Le sénateur Saxy Chambliss en compagnie de son petit-fils salue ses partisans
après l'annonce des résultats.
La prédiction que nous avions faite se confirme : le président élu et nouveau messie Barack Hussein Obama (BHO) a subi un premier désastre électoral en Géorgie hier mardi 2 décembre. Décidément, le soleil d'Austerlitz ne brillait pas pour lui.
Le candidat républicain au sénat Saxy Chambliss a écrasé son adversaire démocrate Jim Martin par un spectaculaire 57% contre 43%.
Certes, le vainqueur disposait d'une traditionnelle majorité de droite qui n'avait été mise en péril au premier tour que par une massive mobilisation de l'électoral noir et par un candidat libertarien qui lui avait pris une partie de ses voix.
Dans le contrecoup de l'élection de BHO et de sa majorité écrasante au sénat, les démocrates avaient besoin de gagner en Géorgie pour empêcher le Parti républicain d'atteindre le nombre de sièges nécessaires à une bonne guérilla parlementaire contre les démocrates.
C'est pourquoi les poids lourds du Parti démocrate se sont déplacés pour venir en aide à leur poulain tandis que du côté républicain, des volontaires venus de 43 Etats se sont mobilisés et que la très populaire Sarah Palin est venue en tournée de soutien galvaniser la droite géorgienne.
Mathématiquement, le candidat démocrate n'avait aucune chance de l'emporter. Mais la force symbolique de cette victoire républicaine est grande.
Voici un article de la presse locale qui rend compte de l'élection.
The Atlanta Journal-Constitution
Republican U.S. Sen. Saxby Chambliss beat back a prolonged challenge from Democrat Jim Martin on Tuesday to win a second term in office after a bruising four-week runoff between the one-time University of Georgia fraternity brothers.
Chambliss’s double-digit victory dashed Democrats’ dreams of securing a filibuster-proof, 60-vote “super majority” in the Senate and buoyed a Republican Party battered by staggering losses in the Nov. 4 general election.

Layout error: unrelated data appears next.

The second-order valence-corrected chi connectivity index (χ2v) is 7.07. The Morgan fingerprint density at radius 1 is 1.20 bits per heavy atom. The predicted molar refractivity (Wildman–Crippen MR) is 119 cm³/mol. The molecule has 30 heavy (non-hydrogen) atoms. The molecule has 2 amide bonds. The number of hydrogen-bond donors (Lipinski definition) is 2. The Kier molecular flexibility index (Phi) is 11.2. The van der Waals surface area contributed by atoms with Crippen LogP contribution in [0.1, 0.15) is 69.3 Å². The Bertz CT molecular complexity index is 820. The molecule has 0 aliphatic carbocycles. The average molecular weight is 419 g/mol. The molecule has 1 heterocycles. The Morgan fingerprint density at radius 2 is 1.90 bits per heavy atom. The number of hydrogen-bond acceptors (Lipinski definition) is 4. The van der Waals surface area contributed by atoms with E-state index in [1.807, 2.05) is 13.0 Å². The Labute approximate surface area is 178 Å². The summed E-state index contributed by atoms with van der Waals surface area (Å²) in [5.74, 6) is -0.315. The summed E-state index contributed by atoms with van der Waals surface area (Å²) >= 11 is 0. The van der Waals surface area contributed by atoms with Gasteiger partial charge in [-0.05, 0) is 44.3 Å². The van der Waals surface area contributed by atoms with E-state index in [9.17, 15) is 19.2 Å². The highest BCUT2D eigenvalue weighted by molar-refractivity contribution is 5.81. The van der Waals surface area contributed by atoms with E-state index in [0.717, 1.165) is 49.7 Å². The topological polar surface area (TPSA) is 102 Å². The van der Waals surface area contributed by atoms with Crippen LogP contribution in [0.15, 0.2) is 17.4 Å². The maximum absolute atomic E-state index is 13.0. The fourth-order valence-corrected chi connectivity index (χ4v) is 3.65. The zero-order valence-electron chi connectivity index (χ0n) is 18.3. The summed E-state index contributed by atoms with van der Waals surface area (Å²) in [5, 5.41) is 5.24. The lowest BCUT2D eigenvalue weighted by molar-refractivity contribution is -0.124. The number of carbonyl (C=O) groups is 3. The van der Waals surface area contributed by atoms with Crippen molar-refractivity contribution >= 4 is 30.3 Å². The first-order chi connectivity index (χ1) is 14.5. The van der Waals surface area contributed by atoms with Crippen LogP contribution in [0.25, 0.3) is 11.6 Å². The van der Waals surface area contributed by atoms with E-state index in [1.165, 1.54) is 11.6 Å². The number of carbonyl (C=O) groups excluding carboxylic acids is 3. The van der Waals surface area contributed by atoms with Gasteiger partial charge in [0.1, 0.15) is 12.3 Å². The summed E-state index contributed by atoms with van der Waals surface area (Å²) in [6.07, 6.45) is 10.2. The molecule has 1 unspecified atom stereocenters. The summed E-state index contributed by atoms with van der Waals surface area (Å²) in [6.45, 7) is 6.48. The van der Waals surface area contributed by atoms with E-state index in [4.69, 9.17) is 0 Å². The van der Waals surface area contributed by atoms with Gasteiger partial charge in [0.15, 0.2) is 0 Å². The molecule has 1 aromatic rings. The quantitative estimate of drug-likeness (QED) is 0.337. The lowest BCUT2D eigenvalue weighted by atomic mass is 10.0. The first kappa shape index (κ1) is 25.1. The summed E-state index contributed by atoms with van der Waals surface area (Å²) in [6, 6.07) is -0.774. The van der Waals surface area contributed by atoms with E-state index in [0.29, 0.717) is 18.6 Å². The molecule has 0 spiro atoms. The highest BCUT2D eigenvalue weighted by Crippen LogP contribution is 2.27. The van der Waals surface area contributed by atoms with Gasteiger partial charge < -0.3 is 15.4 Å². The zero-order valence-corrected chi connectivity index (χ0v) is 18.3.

“Republicans still know how to win an election,” Republican National Committee Chairman Mike Duncan told hundreds of Chambliss supporters at the Cobb Energy Centre.
Chambliss said GOP volunteers from 43 states came to Georgia to assist his runoff bid, licking envelopes, calling voters and knocking on doors to get voters back to the polls.
“You’re the reason this happened,” the 65-year-old Moultrie lawmaker told cheering supporters. “Thank you. Thank you. Thank you.”
Martin, 63, called Chambliss to concede at 9:45 p.m. and addressed his supporters 15 minutes later at the Park Tavern.
“Tonight the voters of Georgia have spoken,” Martin, an Atlanta attorney, told his supporters. “I accept that decision.”
Anna Beck, 25, of Atlanta, who worked for the Martin campaign as deputy finance director seemed to sense the inevitable after major news organizations began to call the race at 9 p.m.
“I’m sorry for the turnout. I wish it could have been higher. [But] I don’t know what we could have done differently,” Beck said.
Chambliss and Martin — Sigma Chi frat brothers in the 1960s — faced off in a race that became the focus of U.S. politics in wake of the Nov. 4 general election.
Despite the gravity of the race and the media attention focused on the two candidates, turnout appeared to be just over half what it was in the general election.